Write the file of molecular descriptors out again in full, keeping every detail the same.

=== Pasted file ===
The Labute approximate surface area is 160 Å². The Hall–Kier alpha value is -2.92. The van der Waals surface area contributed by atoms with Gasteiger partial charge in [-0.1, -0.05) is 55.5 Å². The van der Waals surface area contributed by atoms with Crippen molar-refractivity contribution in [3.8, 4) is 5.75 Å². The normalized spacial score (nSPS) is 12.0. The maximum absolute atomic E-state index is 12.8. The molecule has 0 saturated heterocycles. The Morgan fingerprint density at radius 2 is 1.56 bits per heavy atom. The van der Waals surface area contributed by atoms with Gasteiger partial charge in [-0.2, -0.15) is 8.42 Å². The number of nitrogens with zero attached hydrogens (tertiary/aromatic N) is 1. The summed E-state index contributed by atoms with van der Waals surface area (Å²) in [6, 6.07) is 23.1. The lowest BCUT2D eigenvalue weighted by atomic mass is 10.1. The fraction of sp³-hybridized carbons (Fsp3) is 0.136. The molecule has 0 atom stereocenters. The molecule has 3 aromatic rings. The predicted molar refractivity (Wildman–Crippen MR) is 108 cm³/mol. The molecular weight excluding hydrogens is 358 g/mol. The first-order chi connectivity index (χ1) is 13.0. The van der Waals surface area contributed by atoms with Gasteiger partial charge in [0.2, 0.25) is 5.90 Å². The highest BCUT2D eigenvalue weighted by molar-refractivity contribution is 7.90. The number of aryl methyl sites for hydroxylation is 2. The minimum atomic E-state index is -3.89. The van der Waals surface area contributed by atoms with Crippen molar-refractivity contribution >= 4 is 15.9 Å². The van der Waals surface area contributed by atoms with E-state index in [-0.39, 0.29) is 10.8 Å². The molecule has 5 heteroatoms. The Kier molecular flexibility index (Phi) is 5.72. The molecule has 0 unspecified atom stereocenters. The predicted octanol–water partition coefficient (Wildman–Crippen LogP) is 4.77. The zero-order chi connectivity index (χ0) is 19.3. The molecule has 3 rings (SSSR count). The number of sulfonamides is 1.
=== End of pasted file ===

The Labute approximate surface area is 160 Å². The Hall–Kier alpha value is -2.92. The van der Waals surface area contributed by atoms with Gasteiger partial charge in [-0.1, -0.05) is 55.5 Å². The van der Waals surface area contributed by atoms with Crippen molar-refractivity contribution in [3.8, 4) is 5.75 Å². The normalized spacial score (nSPS) is 12.0. The maximum absolute atomic E-state index is 12.8. The molecule has 0 saturated heterocycles. The Morgan fingerprint density at radius 2 is 1.56 bits per heavy atom. The van der Waals surface area contributed by atoms with Gasteiger partial charge in [-0.2, -0.15) is 8.42 Å². The number of nitrogens with zero attached hydrogens (tertiary/aromatic N) is 1. The summed E-state index contributed by atoms with van der Waals surface area (Å²) in [6, 6.07) is 23.1. The lowest BCUT2D eigenvalue weighted by atomic mass is 10.1. The fraction of sp³-hybridized carbons (Fsp3) is 0.136. The molecule has 0 atom stereocenters. The molecule has 3 aromatic rings. The predicted molar refractivity (Wildman–Crippen MR) is 108 cm³/mol. The molecular weight excluding hydrogens is 358 g/mol. The first-order chi connectivity index (χ1) is 13.0. The van der Waals surface area contributed by atoms with Gasteiger partial charge in [0.2, 0.25) is 5.90 Å². The highest BCUT2D eigenvalue weighted by molar-refractivity contribution is 7.90. The number of aryl methyl sites for hydroxylation is 2. The minimum atomic E-state index is -3.89. The van der Waals surface area contributed by atoms with Crippen molar-refractivity contribution >= 4 is 15.9 Å². The van der Waals surface area contributed by atoms with E-state index in [-0.39, 0.29) is 10.8 Å². The molecule has 5 heteroatoms. The Kier molecular flexibility index (Phi) is 5.72. The molecule has 0 unspecified atom stereocenters. The predicted octanol–water partition coefficient (Wildman–Crippen LogP) is 4.77. The zero-order chi connectivity index (χ0) is 19.3. The molecule has 3 rings (SSSR count). The number of sulfonamides is 1.